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I have spent some time to solve this equation and I don't know how to solve it: $$\int_0^t e^{-rs}dk_s ,$$ where r is constant. I was thinking the result would be $e^{-rs}k_s $. But should the exponential term affect too?

Ultimately, I want to take the derivative of the above expression with respect to t. Seems like the answer is $e^{-rt}dk_t$. Could anyone please explain how to arrive at the answer? Thanks!

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  • $\begingroup$ I suppose you know what $dk_s$ means. If not, sit down and recall the definition and how to obtain $ds$ from $dk_s$. If you know this, you can easily solve the integral. $\endgroup$ – user526015 Feb 19 at 10:34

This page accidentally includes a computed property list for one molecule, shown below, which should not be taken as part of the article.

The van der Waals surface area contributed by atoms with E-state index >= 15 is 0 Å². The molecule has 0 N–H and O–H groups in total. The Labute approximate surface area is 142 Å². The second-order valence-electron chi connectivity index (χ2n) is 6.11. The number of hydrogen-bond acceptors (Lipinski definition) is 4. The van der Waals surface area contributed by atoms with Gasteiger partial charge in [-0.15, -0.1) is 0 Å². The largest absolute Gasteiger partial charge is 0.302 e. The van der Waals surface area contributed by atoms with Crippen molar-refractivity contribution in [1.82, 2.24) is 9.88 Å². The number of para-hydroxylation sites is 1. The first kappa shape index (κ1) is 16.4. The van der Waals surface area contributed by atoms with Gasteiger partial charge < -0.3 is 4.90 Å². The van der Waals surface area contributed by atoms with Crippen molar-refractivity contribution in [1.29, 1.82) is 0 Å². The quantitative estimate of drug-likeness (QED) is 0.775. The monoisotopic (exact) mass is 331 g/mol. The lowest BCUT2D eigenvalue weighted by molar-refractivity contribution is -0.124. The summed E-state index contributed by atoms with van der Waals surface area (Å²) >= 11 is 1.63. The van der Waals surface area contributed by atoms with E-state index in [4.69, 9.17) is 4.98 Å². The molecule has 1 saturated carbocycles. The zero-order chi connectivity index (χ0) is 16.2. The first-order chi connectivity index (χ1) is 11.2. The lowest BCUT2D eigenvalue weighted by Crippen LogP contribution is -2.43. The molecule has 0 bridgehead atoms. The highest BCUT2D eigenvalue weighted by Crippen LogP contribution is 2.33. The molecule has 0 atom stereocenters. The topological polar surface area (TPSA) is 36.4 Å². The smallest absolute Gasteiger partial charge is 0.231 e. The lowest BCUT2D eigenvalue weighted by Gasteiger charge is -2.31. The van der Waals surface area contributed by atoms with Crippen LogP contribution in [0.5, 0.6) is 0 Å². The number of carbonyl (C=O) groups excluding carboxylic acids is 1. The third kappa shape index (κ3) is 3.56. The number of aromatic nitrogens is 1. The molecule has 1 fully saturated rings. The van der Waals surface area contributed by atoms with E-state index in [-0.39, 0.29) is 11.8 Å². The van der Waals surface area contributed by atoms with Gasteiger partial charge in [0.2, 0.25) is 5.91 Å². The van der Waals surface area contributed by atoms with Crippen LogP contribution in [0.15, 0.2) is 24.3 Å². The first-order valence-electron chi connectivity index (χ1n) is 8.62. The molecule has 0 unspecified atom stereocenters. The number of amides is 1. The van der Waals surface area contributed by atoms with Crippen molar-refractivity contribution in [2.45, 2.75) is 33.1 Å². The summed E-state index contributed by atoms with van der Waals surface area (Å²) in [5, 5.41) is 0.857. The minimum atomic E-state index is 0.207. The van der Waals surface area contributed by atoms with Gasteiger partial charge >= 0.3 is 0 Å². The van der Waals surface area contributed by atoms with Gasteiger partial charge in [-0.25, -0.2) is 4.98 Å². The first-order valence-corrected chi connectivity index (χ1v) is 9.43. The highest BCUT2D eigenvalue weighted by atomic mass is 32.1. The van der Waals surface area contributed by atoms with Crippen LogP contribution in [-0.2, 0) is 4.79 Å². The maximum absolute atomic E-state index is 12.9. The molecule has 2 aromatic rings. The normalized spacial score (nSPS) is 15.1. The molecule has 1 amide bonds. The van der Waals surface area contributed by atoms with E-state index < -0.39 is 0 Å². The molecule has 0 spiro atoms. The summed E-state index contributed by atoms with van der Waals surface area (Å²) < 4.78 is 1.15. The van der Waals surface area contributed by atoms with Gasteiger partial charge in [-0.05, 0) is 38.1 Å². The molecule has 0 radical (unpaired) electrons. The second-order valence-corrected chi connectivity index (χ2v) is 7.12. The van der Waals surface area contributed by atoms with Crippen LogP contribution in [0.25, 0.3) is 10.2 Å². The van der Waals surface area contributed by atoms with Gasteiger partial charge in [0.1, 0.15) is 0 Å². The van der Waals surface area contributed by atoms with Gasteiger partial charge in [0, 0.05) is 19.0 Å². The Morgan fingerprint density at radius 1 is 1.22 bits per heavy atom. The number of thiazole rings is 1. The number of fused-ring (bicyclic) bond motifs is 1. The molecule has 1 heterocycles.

• $\begingroup$ Hi, thanks for the reply. Unfortunately, there is no definition about $dk_s$, so I can't find a way to restate $dk_s$ in terms of $ds$. $\endgroup$ – U_ng Feb 19 at 10:56
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I will write $k(s)$ instead of $k_s$. Using "physicists notation", $$\frac{dk(s)}{ds}=k'(s) \Longleftrightarrow dk(s)=k'(s)ds.$$ So you have to calculate $$\int_0^t e^{-rs}dk(s)=\int_0^te^{-rs}k'(s)ds.$$ Using the Fundamental Theorem of Calculus, this is $F(t)-F(0)$ where $F$ is a primitive function for the integrand. Thus, differentiating w.r.t. $t$ should give back the integrand, i.e. $e^{-rt}k'(t).$

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  • $\begingroup$ Thank you so much for the help $\endgroup$ – U_ng Feb 19 at 11:12
  • $\begingroup$ You're welcome. $\endgroup$ – user526015 Feb 19 at 11:12

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